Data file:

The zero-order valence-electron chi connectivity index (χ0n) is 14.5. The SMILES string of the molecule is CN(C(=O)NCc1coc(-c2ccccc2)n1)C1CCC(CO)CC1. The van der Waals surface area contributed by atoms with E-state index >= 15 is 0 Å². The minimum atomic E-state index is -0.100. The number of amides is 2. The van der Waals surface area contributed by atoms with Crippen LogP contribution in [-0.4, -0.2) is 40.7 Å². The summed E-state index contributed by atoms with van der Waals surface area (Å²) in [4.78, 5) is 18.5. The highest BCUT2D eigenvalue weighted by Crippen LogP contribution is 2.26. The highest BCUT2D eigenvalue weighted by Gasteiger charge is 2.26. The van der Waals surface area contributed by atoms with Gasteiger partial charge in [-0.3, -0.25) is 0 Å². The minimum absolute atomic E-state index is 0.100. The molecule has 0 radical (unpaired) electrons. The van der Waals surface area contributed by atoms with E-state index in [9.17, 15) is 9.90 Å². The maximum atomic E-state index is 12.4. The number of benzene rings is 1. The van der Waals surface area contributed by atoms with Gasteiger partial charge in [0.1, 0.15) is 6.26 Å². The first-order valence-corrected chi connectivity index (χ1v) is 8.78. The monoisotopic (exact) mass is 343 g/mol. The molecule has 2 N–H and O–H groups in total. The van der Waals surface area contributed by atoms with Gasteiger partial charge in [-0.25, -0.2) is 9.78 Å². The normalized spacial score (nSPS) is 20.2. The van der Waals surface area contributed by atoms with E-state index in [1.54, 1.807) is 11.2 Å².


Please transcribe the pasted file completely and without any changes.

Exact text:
The zero-order valence-electron chi connectivity index (χ0n) is 14.5. The SMILES string of the molecule is CN(C(=O)NCc1coc(-c2ccccc2)n1)C1CCC(CO)CC1. The van der Waals surface area contributed by atoms with E-state index >= 15 is 0 Å². The minimum atomic E-state index is -0.100. The number of amides is 2. The van der Waals surface area contributed by atoms with Crippen LogP contribution in [-0.4, -0.2) is 40.7 Å². The summed E-state index contributed by atoms with van der Waals surface area (Å²) in [4.78, 5) is 18.5. The highest BCUT2D eigenvalue weighted by Crippen LogP contribution is 2.26. The highest BCUT2D eigenvalue weighted by Gasteiger charge is 2.26. The van der Waals surface area contributed by atoms with Gasteiger partial charge in [-0.3, -0.25) is 0 Å². The minimum absolute atomic E-state index is 0.100. The molecule has 0 radical (unpaired) electrons. The van der Waals surface area contributed by atoms with E-state index in [9.17, 15) is 9.90 Å². The maximum atomic E-state index is 12.4. The number of benzene rings is 1. The van der Waals surface area contributed by atoms with Gasteiger partial charge in [0.1, 0.15) is 6.26 Å². The first-order valence-corrected chi connectivity index (χ1v) is 8.78. The monoisotopic (exact) mass is 343 g/mol. The molecule has 2 N–H and O–H groups in total. The van der Waals surface area contributed by atoms with Gasteiger partial charge in [-0.25, -0.2) is 9.78 Å². The normalized spacial score (nSPS) is 20.2. The van der Waals surface area contributed by atoms with E-state index in [1.54, 1.807) is 11.2 Å².